Book Review: Snowboarding in Southern Vermont
The book “Snowboarding in Southern Vermont: From Burton to the U.S. Open” by Brian Knight on History Press is a snapshot of the 1980s and 1990s during the early days of snowboard lore. The book is a fine encapsulation of snowboard history with an amazing collection of photos of those early days at the region’s ski areas Stratton, Bromley, Magic Mountain, and Snow Valley.
The book traces Jake Burton Carpenter’s life through Londonderry, Manchester, and Stratton Mountain, Vermont as he became the proprietor of Burton Snowboards. He shared the spotlight with a woman he met who he married, Donna Carpenter. She is cited in the book for “heavy lifting” in the early development of Burton Snowboards which was to become a significant force in the sport. Jake’s infectious enthusiasm and the lengths he went through to get Burton Snowboard started required visionary decision making and it resulted in a very impactful company in the snowsports world.
There are hundreds of names that are weaved into the Southern Vermont story such as Paul Johnston the Stratton mountain manager, who had an open mind about snowboarding in the beginning; Lyle Blaisdell, the backhoe operator with the half pipe-carving Midas touch; and other snowboard dignitaries such as Tom Sims, Chuck Barfoot, the Hayes brothers, Neil Korn, Lindsey Jacobellis, Mark Heingartner, Craig Kelly, Dave Schmidt, Terje Haakonsen, Tricia Byrnes, Ross Powers and Shaun Palmer.
The book’s vibe of the times is also expressed with tales of epic parties and Burton homegrown spirit. The competition parties perhaps superseded the halfpipe competition as spectators at the U.S. Open experience left the event site littered with alcoholic cans and bottles and enjoyed debauchery and mayhem at “snowboarder residences” throughout the region. The parties hosted by Burton and other purveyors of every imaginable snowboard-oriented products were often topped by the Hayes’ brother infamous gatherings.
The early days were rife with teenage posse behavior both on and off the slopes and age antagonism as skiers fought back to reject the newcomers at the ski areas. The book outlines the certification concept which was a test that snowboarders took to earn the right to the slopes at Stratton. There were many nights when sneaking snowboarders walked up the ski area slopes to make some runs.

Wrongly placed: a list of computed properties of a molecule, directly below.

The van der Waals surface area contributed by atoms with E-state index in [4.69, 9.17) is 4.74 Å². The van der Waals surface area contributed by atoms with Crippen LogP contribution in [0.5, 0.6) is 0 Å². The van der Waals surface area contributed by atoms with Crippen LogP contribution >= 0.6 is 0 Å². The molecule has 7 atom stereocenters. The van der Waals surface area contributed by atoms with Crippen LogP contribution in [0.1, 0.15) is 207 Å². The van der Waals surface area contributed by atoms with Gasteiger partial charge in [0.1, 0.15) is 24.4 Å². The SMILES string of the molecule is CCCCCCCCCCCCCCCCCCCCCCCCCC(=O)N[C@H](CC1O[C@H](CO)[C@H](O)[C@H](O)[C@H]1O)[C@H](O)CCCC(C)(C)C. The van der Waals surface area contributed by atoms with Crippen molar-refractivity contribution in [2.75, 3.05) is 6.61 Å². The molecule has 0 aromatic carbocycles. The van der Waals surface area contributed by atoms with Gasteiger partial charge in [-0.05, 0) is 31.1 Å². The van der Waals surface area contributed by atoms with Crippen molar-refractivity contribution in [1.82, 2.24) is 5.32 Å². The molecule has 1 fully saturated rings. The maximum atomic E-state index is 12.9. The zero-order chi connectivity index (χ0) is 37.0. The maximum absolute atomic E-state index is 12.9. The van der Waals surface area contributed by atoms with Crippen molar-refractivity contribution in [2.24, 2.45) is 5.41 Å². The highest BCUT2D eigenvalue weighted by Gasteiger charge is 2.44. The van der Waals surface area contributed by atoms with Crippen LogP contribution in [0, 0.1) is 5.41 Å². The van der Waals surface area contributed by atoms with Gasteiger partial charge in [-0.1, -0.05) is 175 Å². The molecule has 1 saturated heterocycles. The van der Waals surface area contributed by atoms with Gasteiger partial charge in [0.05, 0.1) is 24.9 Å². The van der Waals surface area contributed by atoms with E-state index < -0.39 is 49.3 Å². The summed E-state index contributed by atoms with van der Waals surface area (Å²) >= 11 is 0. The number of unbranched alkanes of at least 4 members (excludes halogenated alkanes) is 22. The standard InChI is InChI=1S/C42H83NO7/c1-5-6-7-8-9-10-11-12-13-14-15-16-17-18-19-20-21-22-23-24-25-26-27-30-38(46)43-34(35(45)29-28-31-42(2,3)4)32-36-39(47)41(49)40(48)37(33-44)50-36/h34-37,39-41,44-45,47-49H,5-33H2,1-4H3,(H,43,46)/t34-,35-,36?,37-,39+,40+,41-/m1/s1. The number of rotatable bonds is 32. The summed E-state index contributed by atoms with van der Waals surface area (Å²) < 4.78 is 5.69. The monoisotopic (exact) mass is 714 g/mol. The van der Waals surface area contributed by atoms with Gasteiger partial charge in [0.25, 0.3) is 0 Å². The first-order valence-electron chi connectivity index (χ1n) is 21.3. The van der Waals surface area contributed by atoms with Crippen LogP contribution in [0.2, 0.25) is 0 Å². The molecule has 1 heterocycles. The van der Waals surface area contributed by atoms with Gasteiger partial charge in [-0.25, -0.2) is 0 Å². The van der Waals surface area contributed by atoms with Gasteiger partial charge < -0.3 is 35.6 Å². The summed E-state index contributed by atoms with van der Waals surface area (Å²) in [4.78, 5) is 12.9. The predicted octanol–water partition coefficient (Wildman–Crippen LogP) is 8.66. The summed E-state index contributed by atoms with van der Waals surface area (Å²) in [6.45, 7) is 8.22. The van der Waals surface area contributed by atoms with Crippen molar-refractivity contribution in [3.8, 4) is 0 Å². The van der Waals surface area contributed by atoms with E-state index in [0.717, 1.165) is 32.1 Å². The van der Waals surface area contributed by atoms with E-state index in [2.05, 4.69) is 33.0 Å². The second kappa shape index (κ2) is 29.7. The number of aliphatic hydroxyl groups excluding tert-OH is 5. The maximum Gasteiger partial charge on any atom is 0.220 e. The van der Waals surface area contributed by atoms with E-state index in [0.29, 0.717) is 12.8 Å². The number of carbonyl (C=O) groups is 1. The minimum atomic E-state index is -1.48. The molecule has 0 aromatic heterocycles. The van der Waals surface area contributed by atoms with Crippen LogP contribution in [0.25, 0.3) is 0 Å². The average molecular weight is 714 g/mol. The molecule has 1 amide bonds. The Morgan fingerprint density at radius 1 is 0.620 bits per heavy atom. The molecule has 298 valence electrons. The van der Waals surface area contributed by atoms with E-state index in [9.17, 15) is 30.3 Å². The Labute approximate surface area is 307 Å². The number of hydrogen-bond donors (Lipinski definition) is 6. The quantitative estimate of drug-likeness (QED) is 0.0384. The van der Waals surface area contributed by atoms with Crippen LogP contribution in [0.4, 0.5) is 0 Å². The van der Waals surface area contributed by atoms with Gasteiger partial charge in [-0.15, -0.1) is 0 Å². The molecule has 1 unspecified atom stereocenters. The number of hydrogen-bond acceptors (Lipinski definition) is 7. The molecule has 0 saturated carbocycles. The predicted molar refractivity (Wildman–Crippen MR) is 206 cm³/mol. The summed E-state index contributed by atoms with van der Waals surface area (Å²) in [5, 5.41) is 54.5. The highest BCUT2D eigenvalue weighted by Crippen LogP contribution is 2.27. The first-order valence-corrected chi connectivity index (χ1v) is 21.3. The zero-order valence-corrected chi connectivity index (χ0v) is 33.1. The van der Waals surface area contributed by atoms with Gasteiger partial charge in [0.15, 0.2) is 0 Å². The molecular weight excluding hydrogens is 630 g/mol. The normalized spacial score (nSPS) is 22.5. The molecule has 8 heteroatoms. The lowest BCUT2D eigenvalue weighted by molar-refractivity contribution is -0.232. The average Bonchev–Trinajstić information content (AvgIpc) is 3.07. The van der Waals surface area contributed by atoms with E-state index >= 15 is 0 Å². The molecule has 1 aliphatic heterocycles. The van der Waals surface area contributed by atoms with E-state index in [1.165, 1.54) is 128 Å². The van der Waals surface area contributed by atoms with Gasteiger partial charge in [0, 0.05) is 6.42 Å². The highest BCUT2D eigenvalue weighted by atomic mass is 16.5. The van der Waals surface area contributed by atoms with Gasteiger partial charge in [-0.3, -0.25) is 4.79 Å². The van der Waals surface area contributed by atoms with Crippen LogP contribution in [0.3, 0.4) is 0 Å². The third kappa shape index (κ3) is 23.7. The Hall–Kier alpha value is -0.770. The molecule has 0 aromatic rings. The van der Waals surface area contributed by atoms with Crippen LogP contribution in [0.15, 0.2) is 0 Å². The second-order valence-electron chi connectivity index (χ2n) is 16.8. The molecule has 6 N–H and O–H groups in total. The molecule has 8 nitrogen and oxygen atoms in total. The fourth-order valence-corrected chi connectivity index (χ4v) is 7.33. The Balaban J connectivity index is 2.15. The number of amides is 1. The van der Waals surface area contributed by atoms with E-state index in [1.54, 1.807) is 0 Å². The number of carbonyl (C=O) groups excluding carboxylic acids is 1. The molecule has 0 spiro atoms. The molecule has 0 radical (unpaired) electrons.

The U.S. Open was established as an institution before snowboarding got any television coverage. The time when the Olympics gobbled up snowboarding as a prime time hook for viewers was still in the distant future. During the sunrise of snowboarding, the camaraderie between participants was more important than winning the Open. But the event declined to become somewhat derogatory as the limits were continually pushed with profanity, violence, and even death when two guys snow caving in the parking lot were crushed in a very sad mishap.
The road to the Olympics was very bumpy for snowboarders coming out of Southern Vermont, Jake Carpenter called the Nagano Olympics, which was the first of the quadrennial competitions to feature snowboarding “kind of a disaster.” The U.S. Open at Stratton grew each year and eventually mainstreamed with the elimination of alcohol, superior rider athleticism, and a send-off to Stratton’s Sun Bowl so it was not in the main area.
Southern Vermont in the late 80s may have been the epicenter of snowboard culture and the U.S. Open was the crown jewel of snowboard contests. By 2012, it had run its course and it was the end of the era, so the event was moved to Vail, Colorado. The book states “The Vermont brand can launch a business but rarely can sustain it.” For years, coverage of snowboarding was invariably about the jargon, the fashion, and the rebelliousness rather than the joy of floating in powder, dodging trees after a snowstorm, or twisting in the air. “Snowboarding in Southern Vermont” is a quick read that establishes the record of snowboarding’s early days there and we should be thankful that this record is now public for all.